With the support of Digital Learning Now! and former governors Jeb Bush and Bob Wise, advocates in many states will be pushing to eliminate “seat time” requirements; create or expand online charter schools; and tweak teacher-evaluation systems to deal with the rise of hybrid learning environments (which often move away from the one “teacher of record” model).
Those issues aren’t exactly small potatoes; each could stake a claim to having “transformative” potential: Upgrading our teacher and leader pipelines could make American schools more like the best systems in the world; moving toward portable pension systems would make it vastly easier to terminate ineffective teachers (if hundreds of thousands of dollars of pension wealth is no longer at stake); digital learning is undoubtedly going to play a significant role in the schools of tomorrow.
But there’s an issue on the horizon that could potentially trump all of that, for it touches every piece of the education enterprise: school finance. While this item isn’t exactly “new,” a new approach could revolutionize our schools.
Arguably the last time a state upended its fundamental approach to school finance was Michigan in 1993, under the leadership of then-Governor John Engler. The legislature eliminated local property taxes as a source for school funding, voters approved an increase in the statewide sales tax, and the burden of education finance shifted significantly away from districts and to Lansing. This made education spending in Michigan much more equitable, and also set the stage for an explosion of public school choice—not just via charter schools but via the inter-district variety as well. Now 115,000 students in Michigan participate in public school choice through charter schools alone, facilitated by the state dollars that follow them to the venue of their choice.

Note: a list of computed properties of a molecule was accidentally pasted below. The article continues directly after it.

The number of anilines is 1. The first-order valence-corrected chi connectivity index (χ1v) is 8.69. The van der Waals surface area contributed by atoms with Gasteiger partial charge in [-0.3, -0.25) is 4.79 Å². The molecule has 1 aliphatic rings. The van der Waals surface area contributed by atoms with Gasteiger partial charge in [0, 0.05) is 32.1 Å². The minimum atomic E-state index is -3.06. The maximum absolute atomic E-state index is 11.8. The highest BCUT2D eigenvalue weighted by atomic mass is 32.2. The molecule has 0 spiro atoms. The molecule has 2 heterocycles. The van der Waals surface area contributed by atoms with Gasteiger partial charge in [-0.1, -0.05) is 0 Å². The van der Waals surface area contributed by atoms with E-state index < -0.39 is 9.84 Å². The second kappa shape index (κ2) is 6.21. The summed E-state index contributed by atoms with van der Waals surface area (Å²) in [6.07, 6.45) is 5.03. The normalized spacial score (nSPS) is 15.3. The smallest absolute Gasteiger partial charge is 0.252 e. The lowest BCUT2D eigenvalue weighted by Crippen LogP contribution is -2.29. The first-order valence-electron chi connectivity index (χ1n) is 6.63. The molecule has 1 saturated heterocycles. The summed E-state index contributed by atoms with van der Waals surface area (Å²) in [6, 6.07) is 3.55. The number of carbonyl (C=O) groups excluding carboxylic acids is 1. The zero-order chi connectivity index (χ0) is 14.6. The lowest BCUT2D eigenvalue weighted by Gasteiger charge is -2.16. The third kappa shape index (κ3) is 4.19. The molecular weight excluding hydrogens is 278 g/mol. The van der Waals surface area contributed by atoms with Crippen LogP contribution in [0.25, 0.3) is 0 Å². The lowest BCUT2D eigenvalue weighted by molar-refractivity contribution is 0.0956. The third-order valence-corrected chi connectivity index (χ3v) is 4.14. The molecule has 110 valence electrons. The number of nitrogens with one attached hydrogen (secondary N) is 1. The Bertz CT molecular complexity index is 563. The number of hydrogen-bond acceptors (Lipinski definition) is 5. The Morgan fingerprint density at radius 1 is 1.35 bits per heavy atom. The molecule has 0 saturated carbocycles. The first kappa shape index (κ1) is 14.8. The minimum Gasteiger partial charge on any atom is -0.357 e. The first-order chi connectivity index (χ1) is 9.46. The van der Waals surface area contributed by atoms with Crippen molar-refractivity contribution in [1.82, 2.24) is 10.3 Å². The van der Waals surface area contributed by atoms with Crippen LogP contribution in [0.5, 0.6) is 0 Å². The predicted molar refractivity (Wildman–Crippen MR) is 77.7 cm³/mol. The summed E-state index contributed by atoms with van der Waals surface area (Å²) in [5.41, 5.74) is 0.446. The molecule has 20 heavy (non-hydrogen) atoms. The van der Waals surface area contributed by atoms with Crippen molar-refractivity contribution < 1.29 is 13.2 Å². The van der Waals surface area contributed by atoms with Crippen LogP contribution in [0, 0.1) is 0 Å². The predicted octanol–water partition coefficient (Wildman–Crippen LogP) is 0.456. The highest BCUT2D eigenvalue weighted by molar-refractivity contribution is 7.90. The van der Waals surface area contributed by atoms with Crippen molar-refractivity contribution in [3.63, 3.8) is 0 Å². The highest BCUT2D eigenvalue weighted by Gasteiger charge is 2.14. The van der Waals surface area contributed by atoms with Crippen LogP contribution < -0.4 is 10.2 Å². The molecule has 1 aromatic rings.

Twenty years later, are we ready to take the next step? The Holy Grail, according to many reformers, is to shift school finance entirely to the state level. That may prove politically impossible (affluent districts are always going to want to retain the right to tax themselves at higher rates in order to exceed average spending). But one could imagine a savvy governor calling for significant property-tax relief at the local level, to be offset by new taxes at the state level. Then, funds would flow back to the schools (stress “schools”—not school districts) via student-based budgeting. In other words: in the kids’ “backpacks,” following them to the schools of their choice, with needy kids carrying more dollars than their peers.
Such changes would have a catalytic effect on the larger reform movement. Educational choice would thrive, with charter schools earning a fairer share of funding and course-level financing for digital learning becoming much more doable. (In states with school vouchers, private school choice would flourish too.) Equity would be promoted, with poor districts much more able to offer competitive salaries, extended learning time, and early interventions than they are today. School principals would be empowered to spend their dollars strategically, and to hire the best teachers they can afford. Districts would no longer be able to micromanage schools, as they wouldn’t control the purse strings. And the stranglehold of “local control” would be further diminished, as the state picks up the tab for an enterprise in which it increasingly calls the shots.
This brand of school-finance reform, some say, is political suicide. Perhaps. But if there’s a way to a “Grand Bargain” on education funding, the savvy advocacy groups of the PIE Network will find it. Stay tuned.
This blog entry first appeared on the Fordham Institute’s Flypaper blog.